"I want to honour the memory of my grandfather - what he did for our freedom," says Emma Silk, grand-daughter of Harold Victor Silk, who lost his left arm in battle the day before Armistice Day.
Emma was one of 10,000 people given the chance to take part in the People's Procession - a parade through London's streets on the 11th of the 11th, usually the reserve of the military.
Exactly 100 years to the day, WWI ended and cheering crowds gathered in Parliament Square and Trafalgar Square where they clambered on to the backs of the stone lions and lit a bonfire at the foot of Nelson's Column.
Today, the mood of jubilation has been replaced with a quiet pride and an awe at what our ancestors sacrificed for our freedom.
The grandfathers, great-grandfathers, and great uncles killed in bloody and bitter battles - their names remembered but often the circumstances of death still unknown.
The mother whose son - barely a man - never returned from the front; the young woman whose sweetheart went missing in action; the baby who was never to know his father.
Each one of the 10,000 people walking the length of the Mall towards the Cenotaph has a story to share - a name to remember, a photo in a pocket and often a medal pinned to their winter coat.
Many speak of the differences between then and now - the stiff upper lip of the last century, the generations who stayed silent about the impact war had on them and the buttoned-up manner of handling grief.
They tell their families' stories, blinking back tears in the low November sun. Even as years pass and the generation gap widens, the emotional connection does not appear to lessen.
'They died on the same day'
Roger Miles, 69, a retired interior designer from West Sussex, tells the extraordinary story that he only unearthed - almost by chance - four years ago.
His grandfather, Archie Miles, was wounded in the Battle of Cambrai, probably as the Germans launched a counter-attack.
His wife, Amelia, was told to get to France to be by her dying husband's side, which she did.
But as he lay dying, back home in Worthing their three-month-old baby son Tommy was also dying from whooping cough and pneumonia.
The two died on the same day.
Roger, a man of faith, said: "I like to think, maybe, Archie carried Tommy up with him."
Asked if he's marching for them, he replies: "I'm really here to honour the courage of my grandmother.
"She was obviously traumatised and remained a widow for the rest of her life."
'A gallant act'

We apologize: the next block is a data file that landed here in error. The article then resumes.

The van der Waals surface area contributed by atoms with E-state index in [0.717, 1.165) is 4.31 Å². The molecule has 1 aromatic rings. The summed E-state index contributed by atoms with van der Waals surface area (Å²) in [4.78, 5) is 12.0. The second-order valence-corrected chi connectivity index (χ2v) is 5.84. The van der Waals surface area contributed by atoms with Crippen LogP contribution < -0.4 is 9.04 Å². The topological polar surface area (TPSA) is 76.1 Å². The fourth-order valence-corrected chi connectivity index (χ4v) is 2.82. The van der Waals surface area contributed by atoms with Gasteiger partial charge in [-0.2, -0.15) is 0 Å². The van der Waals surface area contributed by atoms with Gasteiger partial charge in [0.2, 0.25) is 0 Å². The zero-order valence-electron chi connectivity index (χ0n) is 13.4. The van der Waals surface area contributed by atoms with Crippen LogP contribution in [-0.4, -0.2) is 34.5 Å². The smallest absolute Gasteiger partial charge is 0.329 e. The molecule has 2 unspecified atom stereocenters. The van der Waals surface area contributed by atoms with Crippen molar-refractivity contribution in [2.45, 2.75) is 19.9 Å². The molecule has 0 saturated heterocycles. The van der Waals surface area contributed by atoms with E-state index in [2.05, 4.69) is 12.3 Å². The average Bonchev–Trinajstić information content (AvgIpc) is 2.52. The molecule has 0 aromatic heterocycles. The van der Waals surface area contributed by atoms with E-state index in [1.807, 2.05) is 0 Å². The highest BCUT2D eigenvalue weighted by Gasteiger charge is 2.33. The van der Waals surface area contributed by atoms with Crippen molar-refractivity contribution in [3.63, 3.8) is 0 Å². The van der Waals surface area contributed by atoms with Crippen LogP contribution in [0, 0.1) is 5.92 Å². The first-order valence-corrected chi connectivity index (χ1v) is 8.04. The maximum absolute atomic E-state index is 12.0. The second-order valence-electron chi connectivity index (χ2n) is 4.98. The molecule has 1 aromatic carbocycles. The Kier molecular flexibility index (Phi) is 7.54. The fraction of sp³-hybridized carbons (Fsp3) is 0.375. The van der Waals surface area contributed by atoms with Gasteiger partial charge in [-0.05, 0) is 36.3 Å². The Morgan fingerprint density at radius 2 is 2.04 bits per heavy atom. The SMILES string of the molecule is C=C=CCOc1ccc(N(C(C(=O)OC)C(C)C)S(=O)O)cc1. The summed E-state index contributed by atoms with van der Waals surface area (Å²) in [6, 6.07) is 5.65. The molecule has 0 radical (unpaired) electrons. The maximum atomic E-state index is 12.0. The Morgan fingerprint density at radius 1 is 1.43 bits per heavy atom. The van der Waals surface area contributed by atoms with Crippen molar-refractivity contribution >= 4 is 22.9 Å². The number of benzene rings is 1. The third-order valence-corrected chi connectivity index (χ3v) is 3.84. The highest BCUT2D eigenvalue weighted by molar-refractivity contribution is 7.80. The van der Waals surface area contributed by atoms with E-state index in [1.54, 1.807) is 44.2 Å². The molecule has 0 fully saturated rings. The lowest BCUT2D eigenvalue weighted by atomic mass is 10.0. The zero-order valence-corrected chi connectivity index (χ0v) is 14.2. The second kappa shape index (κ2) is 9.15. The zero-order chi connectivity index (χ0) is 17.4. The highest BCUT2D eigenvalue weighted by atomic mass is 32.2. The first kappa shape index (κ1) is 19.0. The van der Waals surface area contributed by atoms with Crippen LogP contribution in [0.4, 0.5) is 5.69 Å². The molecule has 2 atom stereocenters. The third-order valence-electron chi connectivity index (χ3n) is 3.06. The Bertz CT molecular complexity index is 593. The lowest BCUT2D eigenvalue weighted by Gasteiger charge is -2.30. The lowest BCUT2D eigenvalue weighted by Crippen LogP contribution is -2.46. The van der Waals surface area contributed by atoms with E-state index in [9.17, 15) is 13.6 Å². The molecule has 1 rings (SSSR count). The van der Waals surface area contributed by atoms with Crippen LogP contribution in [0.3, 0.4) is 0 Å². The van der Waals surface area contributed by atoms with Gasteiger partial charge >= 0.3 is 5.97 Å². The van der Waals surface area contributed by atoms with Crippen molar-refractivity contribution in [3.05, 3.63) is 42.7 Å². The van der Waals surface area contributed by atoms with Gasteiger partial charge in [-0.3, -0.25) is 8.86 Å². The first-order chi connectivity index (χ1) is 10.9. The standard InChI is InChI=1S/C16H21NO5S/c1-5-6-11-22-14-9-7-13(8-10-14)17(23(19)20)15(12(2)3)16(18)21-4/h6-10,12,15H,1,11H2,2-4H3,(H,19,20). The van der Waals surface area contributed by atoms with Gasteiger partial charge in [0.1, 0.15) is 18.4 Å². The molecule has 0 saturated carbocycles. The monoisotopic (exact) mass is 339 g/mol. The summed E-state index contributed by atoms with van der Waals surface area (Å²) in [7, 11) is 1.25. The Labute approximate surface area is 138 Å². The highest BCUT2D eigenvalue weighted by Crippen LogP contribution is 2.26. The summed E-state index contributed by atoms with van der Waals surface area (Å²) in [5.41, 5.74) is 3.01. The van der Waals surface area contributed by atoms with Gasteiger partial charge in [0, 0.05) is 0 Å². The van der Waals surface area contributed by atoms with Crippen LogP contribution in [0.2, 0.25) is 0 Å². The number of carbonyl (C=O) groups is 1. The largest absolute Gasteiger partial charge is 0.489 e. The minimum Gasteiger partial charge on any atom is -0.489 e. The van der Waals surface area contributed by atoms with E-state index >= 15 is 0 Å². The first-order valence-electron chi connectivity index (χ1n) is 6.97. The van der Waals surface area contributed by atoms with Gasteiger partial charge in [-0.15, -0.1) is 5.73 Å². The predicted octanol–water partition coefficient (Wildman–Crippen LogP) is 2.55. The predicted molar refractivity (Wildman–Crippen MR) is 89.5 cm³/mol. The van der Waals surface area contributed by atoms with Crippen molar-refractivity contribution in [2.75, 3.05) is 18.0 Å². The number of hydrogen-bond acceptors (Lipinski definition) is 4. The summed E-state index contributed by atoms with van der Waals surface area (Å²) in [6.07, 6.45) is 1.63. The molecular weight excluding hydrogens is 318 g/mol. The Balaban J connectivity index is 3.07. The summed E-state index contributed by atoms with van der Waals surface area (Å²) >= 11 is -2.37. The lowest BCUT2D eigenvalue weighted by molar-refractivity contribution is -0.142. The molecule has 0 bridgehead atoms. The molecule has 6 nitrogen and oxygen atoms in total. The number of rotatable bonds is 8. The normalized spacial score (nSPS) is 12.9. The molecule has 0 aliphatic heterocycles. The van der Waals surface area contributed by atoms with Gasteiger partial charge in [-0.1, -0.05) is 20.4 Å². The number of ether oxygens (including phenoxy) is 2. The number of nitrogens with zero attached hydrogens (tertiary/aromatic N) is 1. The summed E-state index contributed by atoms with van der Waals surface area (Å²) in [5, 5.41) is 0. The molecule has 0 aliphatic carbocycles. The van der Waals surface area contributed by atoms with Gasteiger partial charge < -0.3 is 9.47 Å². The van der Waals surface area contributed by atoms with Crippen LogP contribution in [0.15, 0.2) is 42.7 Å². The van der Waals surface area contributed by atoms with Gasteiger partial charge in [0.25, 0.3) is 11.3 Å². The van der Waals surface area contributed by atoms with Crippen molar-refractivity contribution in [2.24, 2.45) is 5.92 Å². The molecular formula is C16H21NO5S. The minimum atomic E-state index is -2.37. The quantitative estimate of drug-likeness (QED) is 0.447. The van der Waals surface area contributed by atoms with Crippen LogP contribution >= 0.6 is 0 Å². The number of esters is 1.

Robert Malin was working at St Pancras Hotel when war was declared.
At 27, he was sent to the front and given the job of bearer to send in stretchers and carry away the wounded.
But he went beyond the call of duty, says his grandson, Jeremy Cripps, 64, a children's charity boss from South Shields.
In the Battle of Amiens, in France, in the last 100 days of war, Robert Malin went out under fire many times to bring back the wounded.
Among them was Raymond Trustram, an officer, who made it out but died later from his injuries.
In an extraordinary letter of thanks, the officer's father wrote to Robert Malin to commend his "gallant act" and invite him to visit them.
"I thank you very much for what you did and feel sure you did everything possible," he wrote.
Robert Malin was later decorated for bravery. "Just pinning on the medals makes me feel emotional," says his grandson, Jeremy.
The heartbreaking letter
Like so many on the parade, Jane Harman only knows the story of John Parr - the very first British soldier to die in WWI - after significant digging.
She pulls out her folder of archived documents - copies of the 1901 Census, birth certificates, letters - to tell a story to leave you dumbstruck.
John Parr is no relation but he was briefly a pupil at the primary school where she worked.
A North Finchley boy, he was 17 when he died two days before the start of the Battle of Mons.
It was 21 August 1914 but it was to be another eight months before his mother found out he was dead.
In a heartbreaking letter to the War Office, sent in October 1914, she wrote that she had heard from one of his "chums" that he had been shot down in Mons.
"I'm very anxious as it is now 10 weeks. If anything has happened to him by this time, someone would have wrote [sic] to me."
"You just can't imagine that," says Jane, a teacher in north London who has been telling his story to children in school assemblies.
"It's important the stories aren't forgotten," she says.
"What I've found heartwarming is how respectful all the children are - even children as young as six."